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Dungeons & Dragons 3e: Arms and Armour

Arms and Armour

The introduction talks about reclaiming the excitement of early dungeon adventures, and of customising both armour and weapons for the opposition you expect to meet. The way in which this is to be accomplished is by presenting hundreds of new weapons, armours, materials and magical effects. Dungeon Masters can experiment when equipping the Bad Guys or placing loot, and players can customise to their hearts' content.

They say the best defence is a good offence, so it's not surprising that the first chapter presents a dizzing array of weapons, beginning with a set of brass knuckles and working up to the likes of a horse-hacking sword (yours for only 30gp). There are summary tables with the basic game mechanical information (the sort you add in the weapon slots on your character sheet) which are sorted by type and size, then an alphabetical list of full descriptions of what each one is. There are some illustrations to give you an idea too. You'll find out why an executioner's sword is not the best choice for a combat weapon - it's designed for overhead lopping of heads from victims who aren't offering resistance, the balance is all wrong for normal fighting moves. Oh, and the horse-hacking sword is actually a pole arm! Plenty of exotic weapons from the likes of Chinese tradition too.

Next comes a selection of weapon qualities that can, in the main, be applied to any weapon you please. Again these come with a table and descriptions. class-oriented weapons. This is followed by a collection of 'class weapons' - maybe your bard would like a flute sword, it looks (and plays) like a flute until a command word is spoken and a blade shoots out. One way to deal with a hostile audience! There are similar fun, and sometimes useful, ideas for all the main classes. Clerics have a series of rods, one for each domain, to choose from, and likewise wizards have staves based on their favoured school of magic. Grenade-like weapons, miscellaneous weapons and ranged weapons are covered, then there's a section devoted to the sword... not that there haven't been plenty of swords already! Some more exotic ones, and then legendary artefacts - one-of-a-kind items. Finally some strange ideas indeed. Can a weapon gain experience? Or levels?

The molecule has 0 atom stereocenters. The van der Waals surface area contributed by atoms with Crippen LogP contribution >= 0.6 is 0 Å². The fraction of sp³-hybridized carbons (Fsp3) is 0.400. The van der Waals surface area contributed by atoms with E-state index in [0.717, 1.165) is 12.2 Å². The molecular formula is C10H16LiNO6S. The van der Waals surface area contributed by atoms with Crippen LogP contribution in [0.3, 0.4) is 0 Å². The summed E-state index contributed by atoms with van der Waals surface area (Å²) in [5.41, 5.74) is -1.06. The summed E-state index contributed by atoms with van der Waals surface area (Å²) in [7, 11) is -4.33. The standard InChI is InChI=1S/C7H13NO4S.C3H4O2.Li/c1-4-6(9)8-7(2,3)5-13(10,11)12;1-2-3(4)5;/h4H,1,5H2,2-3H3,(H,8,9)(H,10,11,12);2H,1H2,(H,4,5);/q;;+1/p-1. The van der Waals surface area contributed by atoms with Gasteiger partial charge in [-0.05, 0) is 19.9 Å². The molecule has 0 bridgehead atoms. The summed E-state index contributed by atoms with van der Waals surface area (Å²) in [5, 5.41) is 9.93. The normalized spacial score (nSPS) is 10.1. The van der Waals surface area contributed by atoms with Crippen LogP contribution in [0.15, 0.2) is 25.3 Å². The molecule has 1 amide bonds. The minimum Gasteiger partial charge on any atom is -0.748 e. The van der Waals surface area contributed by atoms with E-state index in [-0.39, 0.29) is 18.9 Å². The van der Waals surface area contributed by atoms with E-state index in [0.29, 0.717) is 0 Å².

Armour is then treated in similar fashion, beginning with new armour types presented in table form followed by more detailed descriptions. Interestingly, several kinds of clerical vestment can provide protection to the cleric inside, while bards can strut their stuff in tooled and decorated leather jackets. There are also armours made of exotic substances like bark, spidersilk and bone... even clay! There are a few shields, and a collection of armour qualities that may be applied to any armour or shield as detailed in the text. These enchantments are many and varied, but in the main useful to the wearer. Some are best suited to members of a particular class, but most will work for just about anyone. A following section details an array of specialised class-based armours, so there is plenty to choose from.

The armour section winds up with a selection of artic;es on shields, an optional damage reduction rule, armour artefacts and constructs - basically enchantments that let an item wield itself! These include amulet servitors, which expand from a simple disk at need, and golem armours. Finally there are some new materials - which have appeared in item descriptions throughout, now you get to find out in more detail what they actually are and what properties they have.

So there you have it. A bewildering array of armours and weapons to make shopping even harder for your characters. The choices, the choices! Or scatter them around the next place the party raids and watch their delight, or bafflement, as you describe (but don't explain) what they have found. The next adventure can include finding out what that cool armour does, or maybe who wants it back!

Return to Arms and Armour page.

Reviewed: 3 July 2019